Roasting Chicken in a Bertazzoni

After one month of being kitchen-less, we finally have our kitchen back (photos to be posted later on designstiles). A complete renovation, actually, and it’s awesome. The centerpiece for me – and the one allowance I availed myself – was a 30″ Bertazzoni gas range.

Despite honing my chops (pork, lamb and otherwise) for half a decade of seriously approaching the kitchen, I never really delved outside of our existing repertoire – standard stove, oven, flatware, cutlery, knives. I realize that when both books & chefs constantly focus on improving equipment, it’s paramount. So I figured it was time to finally start upping the ante, especially if we have a beautiful cooking room in which to work.

In researching ranges, I was shocked at the variety. While AGA and La Cornue are absolutely beautiful while maintaining top function, I really don’t have that kind of money to spend on a range. Viking, surprisingly, had poor reviews for their consumer-based product (it’s more a ‘professional’ range). Smeg was nice, so was American Range, but being limited spatially to a 30″ range, we found that the Bertazzoni, an Italian brand, had the best value & performance for the money we wanted to spend. Best of all, our model came with a Bertazzoni hood, a necessity for the power of this commercial-grade machine.

Realizing that this was not a casual stovetop/oven, I watched a few YouTube videos to get acclimated to the range. The features, including convection, a double burner, a simmering burner, high BTU output are far beyond my accustomed methods of cooking and needed a tutorial. Aesthetically, everything from the knobs to the grates to the burners themselves – and that seductive logo – is gorgeous. It really is an awesome addition to the kitchen; hopefully to my cooking as well.

After doing a classic spaghetti preparation with my first attempt at utilizing the stovetop & boiler, I was ready to give the oven it’s first test – a roast chicken. Simple, delicious, yet requiring a keen eye and good temperature management, it would be a good ‘getting to know you’ mutual introduction for me & my Bertazzoni.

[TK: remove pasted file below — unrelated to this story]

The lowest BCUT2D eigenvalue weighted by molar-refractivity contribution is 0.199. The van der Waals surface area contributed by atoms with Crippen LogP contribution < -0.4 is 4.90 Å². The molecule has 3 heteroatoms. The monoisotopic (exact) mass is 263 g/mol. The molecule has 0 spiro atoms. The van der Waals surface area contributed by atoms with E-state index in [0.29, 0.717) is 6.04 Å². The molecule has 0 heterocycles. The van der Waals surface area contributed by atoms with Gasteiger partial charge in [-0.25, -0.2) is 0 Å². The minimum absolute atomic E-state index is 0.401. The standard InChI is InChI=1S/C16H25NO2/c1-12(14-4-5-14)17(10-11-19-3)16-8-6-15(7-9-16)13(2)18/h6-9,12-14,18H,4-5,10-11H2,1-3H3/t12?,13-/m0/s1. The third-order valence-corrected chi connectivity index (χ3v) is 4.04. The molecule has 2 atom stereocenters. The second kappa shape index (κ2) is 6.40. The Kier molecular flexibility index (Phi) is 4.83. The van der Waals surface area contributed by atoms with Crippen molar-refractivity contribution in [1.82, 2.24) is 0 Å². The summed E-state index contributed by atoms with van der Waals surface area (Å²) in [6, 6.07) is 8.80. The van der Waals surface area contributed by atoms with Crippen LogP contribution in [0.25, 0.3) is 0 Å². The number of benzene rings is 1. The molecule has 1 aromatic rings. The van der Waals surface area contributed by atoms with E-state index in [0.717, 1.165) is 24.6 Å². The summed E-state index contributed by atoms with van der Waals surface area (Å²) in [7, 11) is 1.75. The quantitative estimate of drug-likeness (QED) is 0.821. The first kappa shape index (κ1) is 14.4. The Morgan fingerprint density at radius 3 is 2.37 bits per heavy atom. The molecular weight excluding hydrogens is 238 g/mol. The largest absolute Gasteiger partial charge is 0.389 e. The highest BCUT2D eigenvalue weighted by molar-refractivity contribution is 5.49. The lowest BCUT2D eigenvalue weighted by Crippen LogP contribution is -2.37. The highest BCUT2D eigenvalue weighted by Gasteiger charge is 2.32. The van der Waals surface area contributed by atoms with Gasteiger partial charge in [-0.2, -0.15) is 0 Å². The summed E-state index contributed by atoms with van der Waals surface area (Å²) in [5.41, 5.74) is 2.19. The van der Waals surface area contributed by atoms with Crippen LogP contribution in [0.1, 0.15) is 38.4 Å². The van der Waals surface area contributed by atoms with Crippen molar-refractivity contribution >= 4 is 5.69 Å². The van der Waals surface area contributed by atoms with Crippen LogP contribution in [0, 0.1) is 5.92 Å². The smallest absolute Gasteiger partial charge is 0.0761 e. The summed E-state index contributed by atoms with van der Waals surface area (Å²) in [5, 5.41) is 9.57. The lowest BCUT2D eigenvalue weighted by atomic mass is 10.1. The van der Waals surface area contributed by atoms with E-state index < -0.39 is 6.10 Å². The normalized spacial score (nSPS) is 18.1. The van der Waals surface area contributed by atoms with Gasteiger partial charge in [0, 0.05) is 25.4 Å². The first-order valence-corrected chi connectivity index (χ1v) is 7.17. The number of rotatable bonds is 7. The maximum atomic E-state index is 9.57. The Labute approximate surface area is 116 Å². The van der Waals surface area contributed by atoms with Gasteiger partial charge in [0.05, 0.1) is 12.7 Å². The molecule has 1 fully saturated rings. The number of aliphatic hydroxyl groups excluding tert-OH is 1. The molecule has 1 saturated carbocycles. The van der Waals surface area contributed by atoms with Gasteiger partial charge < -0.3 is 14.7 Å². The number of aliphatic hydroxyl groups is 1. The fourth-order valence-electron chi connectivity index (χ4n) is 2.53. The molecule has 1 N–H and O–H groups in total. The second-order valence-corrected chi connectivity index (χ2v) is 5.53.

The recipe that follows is taken nearly verbatim from Ina Garten


  • 4 pound chicken
  • kosher salt
  • freshly ground pepper
  • pinch of brown sugar
  • bunch of fresh thume
  • 1 lemon, cut in half
  • full head of garlic, crushed into cloves
  • 2 tablespoons (1/4 stick) butter, melted
  • 1 large yellow or brown onion, roughly chopped
  • 4 carrots cut into large chunks
  • 1/2 bulb of fennel, cut into large chunks
  • EVOOroastchickenDirections
  • Preheat oven to 425°, 400° if using convection.
  • Rinse the chicken inside and out
  • dry the bird and sprinkle generously with salt and pepper
  • stuff the cavity with the bunch of thyme, one half of lemon, half of the onion &garlic
  • rub the outside of the chicken with the butter and sprinkle again with salt and pepper
  • place the onions, carrots, remaining garlic and fennel in a roasting pan
  • toss with salt, pepper, 20 sprigs of thyme, and generous amounts of EVOO
  • roast the chicken on an elevated grate above roasting pan for 1 1/2 hours, or until the juices run clear when you cut between a leg and thigh
  • turn oven up to 500° for five minutes to crisp skin
  • remove the chicken and vegetables to a platter and cover with aluminum foil for about 10 minutes
  • cut and serve, or just tear at meat and let the juices run down your fingers and arms while enjoying your juicy, delicious delicacy!

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